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A group of people leave the Grand Stand, Queen’s Park Savannah, Port-of-Spain, after receiving the COVID-19 jabs on Monday.

Anna-Lisa Paul

With more than 14,000 teachers employed across all levels of the education system in T&T, only 2,500 of them have been recommended to receive the COVID-19 vaccine.

This includes principals, vice-principals and teachers in Forms Four to Six from the secondary school system, all of whom are currently attending classes and interacting with students during face-to-face sessions.

The names of the personnel were submitted to the Ministry of Health by the Ministry of Education.

However, that number is expected to increase, as Education Minister Dr Nyan Gadsby-Dolly said yesterday the ministry collecting and sending names based on a further request.

Pressed to say if special consideration will be afforded to the cohort of teachers scheduled to be out for the Secondary Entrance Assessment (SEA) exam on June 10 – the minister said, this information had not yet been requested by the Health Ministry.

However, she assured, “The ones that are out now are being considered first.”

Although teachers were previously labelled as essential staff, there have been complaints of people being turned away from health centres as they tried to access the vaccine.

There are claims by some teachers that no instructions were given for them to be accommodated, while some said they were told that they do not meet the criteria of being over 60 years old or having a non-communicable disease (NCD).

On Monday, Health Minister Terrence Deyalsingh confirmed that they were awaiting a list from the Education Ministry and as soon as it was received, due consideration would be paid to it.

Trinidad and Tobago Unified Teachers Association (TTUTA) president Antonia Tekah-De Freitas said while the Health Ministry had reached out to them earlier in the year for this information, they were unable to collect the data requested due to staff constraints.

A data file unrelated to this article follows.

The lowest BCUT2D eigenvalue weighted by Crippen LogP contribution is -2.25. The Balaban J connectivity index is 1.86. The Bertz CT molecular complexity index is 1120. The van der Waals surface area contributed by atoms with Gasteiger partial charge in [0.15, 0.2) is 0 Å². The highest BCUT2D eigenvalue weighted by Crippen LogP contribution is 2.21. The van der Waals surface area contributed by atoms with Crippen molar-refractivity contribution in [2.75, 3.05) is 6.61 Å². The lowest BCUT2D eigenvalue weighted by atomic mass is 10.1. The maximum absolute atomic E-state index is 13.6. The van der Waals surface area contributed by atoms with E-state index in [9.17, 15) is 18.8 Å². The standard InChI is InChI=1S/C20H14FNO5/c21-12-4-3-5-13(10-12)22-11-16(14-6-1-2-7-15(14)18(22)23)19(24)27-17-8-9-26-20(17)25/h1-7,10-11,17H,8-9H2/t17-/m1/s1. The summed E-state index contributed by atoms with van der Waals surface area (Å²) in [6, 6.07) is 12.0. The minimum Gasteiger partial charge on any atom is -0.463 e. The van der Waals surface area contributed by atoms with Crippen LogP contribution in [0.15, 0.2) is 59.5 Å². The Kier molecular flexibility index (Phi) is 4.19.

Despite this, she said, “We did indicate we would encourage as many teachers who were desirous of receiving that vaccine to avail themselves of the opportunity…so our expectation is that when phase two was started, teachers at any level would be able to access the vaccine, so I am not sure at this point how we have arrived at the 2,000-plus number of teachers to be vaccinated.”

She too confirmed that some teachers had been turned down after contacting health centres to secure vaccine appointments.

Calling for clarification in this area now, the TTUTA head questioned, “Are teachers essential now, as we were deemed so from months ago? Or are we only looking at secondary school teachers who are coming out to schools in the first instance?”

She also sought answers regarding the SEA teachers.

“What will happen to the SEA teachers who are going to supervise whenever the exam is done?”

Tekah-De Freitas urged both ministries to clear up this confusion, as she said it could serve as a deterrent to teachers.

The National Council of the Parent-Teacher Association (NCPTA) and the National Primary Schools Principals Association (NAPSPA) also voiced concerns on Monday about how the SEA exam would be administered on June 10.

NCPTA PRO Shamila Raheem and NAPSPA president Carlene Hayes said it was worrisome, as the nation’s COVID-19 cases continued to spike.

“We can’t send out 20,000 plus children with teachers, administrators, principals and SEA supervisors to do this exam,” Raheem said.

Standard Five students due to write the exam next month were hoping to return to the physical classroom on April 12 when school reopened, but as the cases spiked this was denied and instead all primary school students have been mandated to continue with online schooling.